The initiative taker and manager of the project is the innovative company Clean Oslo, whose aim is to find a method that prevents discharges of microfibre in wastewater from launderettes and industrial laundries.

Lack of knowledge

“The current practice of washing textiles is not sustainable when it comes to chemical consumption, water consumption, or microfibre in waste water. We know that synthetic textiles make a significant contribution to the spread of microplastics. A fleece jacket can release as many as one million fibres in a single wash. Many of the plastic particles that loosen from microfibres are not captured by waste treatment plants because they are too small. Instead, much of this material ends up in the sea as microplastic pollution,” says Camilla Coward, founder and CEO of Clean Oslo. One of the benefits of the SINTEF filters is that they are not discarded when the washing machine gets old, but can be re-used.

However, we still lack knowledge of the amounts that are rinsed out and of the spread of such fibres from different textiles.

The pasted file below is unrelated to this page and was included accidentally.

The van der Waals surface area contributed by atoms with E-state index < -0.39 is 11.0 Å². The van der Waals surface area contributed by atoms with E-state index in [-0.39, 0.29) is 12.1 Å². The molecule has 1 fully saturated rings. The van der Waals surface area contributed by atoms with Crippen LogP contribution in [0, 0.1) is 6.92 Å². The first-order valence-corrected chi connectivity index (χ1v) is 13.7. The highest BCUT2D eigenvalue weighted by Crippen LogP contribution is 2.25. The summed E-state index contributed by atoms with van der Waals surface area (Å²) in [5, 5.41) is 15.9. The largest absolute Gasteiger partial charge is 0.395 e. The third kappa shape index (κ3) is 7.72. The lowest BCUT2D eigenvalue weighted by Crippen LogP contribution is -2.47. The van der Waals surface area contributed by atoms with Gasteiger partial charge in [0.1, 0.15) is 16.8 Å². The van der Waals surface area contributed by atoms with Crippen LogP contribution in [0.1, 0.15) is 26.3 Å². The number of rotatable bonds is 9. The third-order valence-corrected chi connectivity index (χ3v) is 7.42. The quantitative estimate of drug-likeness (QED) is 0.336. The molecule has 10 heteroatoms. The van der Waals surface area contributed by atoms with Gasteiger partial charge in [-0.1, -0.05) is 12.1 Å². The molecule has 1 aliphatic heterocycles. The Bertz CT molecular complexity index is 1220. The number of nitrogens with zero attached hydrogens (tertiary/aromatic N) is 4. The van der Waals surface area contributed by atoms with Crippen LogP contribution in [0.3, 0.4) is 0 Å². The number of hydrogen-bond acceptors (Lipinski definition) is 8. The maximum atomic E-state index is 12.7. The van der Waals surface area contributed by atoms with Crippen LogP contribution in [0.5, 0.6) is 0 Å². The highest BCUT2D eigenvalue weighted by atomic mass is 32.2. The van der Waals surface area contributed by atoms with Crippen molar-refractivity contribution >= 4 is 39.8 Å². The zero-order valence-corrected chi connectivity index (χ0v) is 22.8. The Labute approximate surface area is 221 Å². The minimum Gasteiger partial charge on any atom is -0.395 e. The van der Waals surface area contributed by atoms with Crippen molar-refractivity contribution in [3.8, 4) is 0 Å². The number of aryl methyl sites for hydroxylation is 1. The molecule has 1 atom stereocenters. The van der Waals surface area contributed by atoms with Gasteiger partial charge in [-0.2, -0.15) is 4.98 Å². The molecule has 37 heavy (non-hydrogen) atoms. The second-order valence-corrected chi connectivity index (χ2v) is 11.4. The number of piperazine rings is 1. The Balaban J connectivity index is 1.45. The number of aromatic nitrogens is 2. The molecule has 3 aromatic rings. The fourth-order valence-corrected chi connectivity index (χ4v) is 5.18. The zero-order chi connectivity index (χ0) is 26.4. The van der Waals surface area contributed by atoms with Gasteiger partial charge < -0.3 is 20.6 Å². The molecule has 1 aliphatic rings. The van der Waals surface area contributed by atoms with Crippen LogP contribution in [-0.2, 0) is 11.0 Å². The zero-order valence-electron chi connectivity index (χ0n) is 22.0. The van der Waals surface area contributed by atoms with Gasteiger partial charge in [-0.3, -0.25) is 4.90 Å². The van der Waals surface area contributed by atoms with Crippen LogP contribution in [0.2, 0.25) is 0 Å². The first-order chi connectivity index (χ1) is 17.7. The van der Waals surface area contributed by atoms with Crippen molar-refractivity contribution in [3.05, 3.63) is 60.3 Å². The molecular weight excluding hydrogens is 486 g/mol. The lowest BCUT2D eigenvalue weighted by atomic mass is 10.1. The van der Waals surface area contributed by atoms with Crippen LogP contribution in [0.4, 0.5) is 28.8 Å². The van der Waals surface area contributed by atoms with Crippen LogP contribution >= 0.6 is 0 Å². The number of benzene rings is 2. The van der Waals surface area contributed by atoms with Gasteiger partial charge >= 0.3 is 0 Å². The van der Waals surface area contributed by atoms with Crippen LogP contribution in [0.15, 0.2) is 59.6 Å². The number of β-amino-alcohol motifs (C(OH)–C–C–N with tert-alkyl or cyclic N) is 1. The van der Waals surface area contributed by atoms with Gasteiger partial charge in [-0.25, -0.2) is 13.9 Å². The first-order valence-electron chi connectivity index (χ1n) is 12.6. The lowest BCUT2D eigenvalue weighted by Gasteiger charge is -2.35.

“Somebody has to start showing the world that recycling clothes is a viable business.”

“Perhaps chemical-rich natural fibres can be equally harmful? We want to find methods for the sustainable textile laundering of the future,” Coward emphasises.

“There is a need to think differently in the washing and maintenance phase, just as there is in the consumer phase. We need to ask more questions about our need for white tablecloths and shirts. In a way it’s a case of clean clothes or a clean planet,” she says, and goes on to say that the project has received support from the urban environment department (Bymiljøetaten) in Oslo, Innovation Norway, the Norwegian Retailers’ Environment Fund (Handelens Miljøfond) and the Ferd System.

From research to the daily wash

Stephan Kubowicz, a research scientist at SINTEF, has been involved in the development of the washing machine filter. He explains that the filter was originally developed for use in the Microplastic project, which studied microplastic in textiles, but was then used in the laboratory with test textiles.

“This is a specially developed version for use in real life situations. To begin with, we are filtering in three phases, using coarse, medium and fine filters – that is 500, 100 and 20 microns. The finest captures microplastics. Anything captured by the filters helps us understand what is being discharged, and how the various materials differ. The filters can be connected to several machines. As we gain experience, we will adapt the process and make changes. Maybe we need only one or two filters. We will also find out if the handling is good enough, how often the filters need to be emptied, and so on.”